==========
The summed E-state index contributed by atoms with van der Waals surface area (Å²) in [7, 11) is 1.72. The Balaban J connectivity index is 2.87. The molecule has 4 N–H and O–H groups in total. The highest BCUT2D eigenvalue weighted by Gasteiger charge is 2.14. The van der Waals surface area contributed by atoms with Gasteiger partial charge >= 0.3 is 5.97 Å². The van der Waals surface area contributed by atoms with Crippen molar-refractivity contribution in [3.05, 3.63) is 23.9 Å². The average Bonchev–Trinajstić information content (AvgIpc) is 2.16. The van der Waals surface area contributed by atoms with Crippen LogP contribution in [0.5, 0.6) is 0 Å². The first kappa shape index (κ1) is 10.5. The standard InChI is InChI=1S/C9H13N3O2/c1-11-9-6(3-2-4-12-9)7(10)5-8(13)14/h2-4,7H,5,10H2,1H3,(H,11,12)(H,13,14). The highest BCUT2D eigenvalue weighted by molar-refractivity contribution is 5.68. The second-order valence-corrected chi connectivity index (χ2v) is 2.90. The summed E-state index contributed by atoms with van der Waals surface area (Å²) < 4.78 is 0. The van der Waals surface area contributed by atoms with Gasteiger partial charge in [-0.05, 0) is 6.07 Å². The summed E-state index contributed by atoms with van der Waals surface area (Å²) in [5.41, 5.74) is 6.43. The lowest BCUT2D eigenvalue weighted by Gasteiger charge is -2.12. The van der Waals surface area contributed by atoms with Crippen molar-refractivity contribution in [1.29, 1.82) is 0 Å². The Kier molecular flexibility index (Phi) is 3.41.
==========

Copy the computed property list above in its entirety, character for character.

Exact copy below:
The summed E-state index contributed by atoms with van der Waals surface area (Å²) in [7, 11) is 1.72. The Balaban J connectivity index is 2.87. The molecule has 4 N–H and O–H groups in total. The highest BCUT2D eigenvalue weighted by Gasteiger charge is 2.14. The van der Waals surface area contributed by atoms with Gasteiger partial charge >= 0.3 is 5.97 Å². The van der Waals surface area contributed by atoms with Crippen molar-refractivity contribution in [3.05, 3.63) is 23.9 Å². The average Bonchev–Trinajstić information content (AvgIpc) is 2.16. The van der Waals surface area contributed by atoms with Crippen LogP contribution in [0.5, 0.6) is 0 Å². The first kappa shape index (κ1) is 10.5. The standard InChI is InChI=1S/C9H13N3O2/c1-11-9-6(3-2-4-12-9)7(10)5-8(13)14/h2-4,7H,5,10H2,1H3,(H,11,12)(H,13,14). The highest BCUT2D eigenvalue weighted by molar-refractivity contribution is 5.68. The second-order valence-corrected chi connectivity index (χ2v) is 2.90. The summed E-state index contributed by atoms with van der Waals surface area (Å²) < 4.78 is 0. The van der Waals surface area contributed by atoms with Gasteiger partial charge in [-0.05, 0) is 6.07 Å². The summed E-state index contributed by atoms with van der Waals surface area (Å²) in [5.41, 5.74) is 6.43. The lowest BCUT2D eigenvalue weighted by Gasteiger charge is -2.12. The van der Waals surface area contributed by atoms with Crippen molar-refractivity contribution in [1.29, 1.82) is 0 Å². The Kier molecular flexibility index (Phi) is 3.41.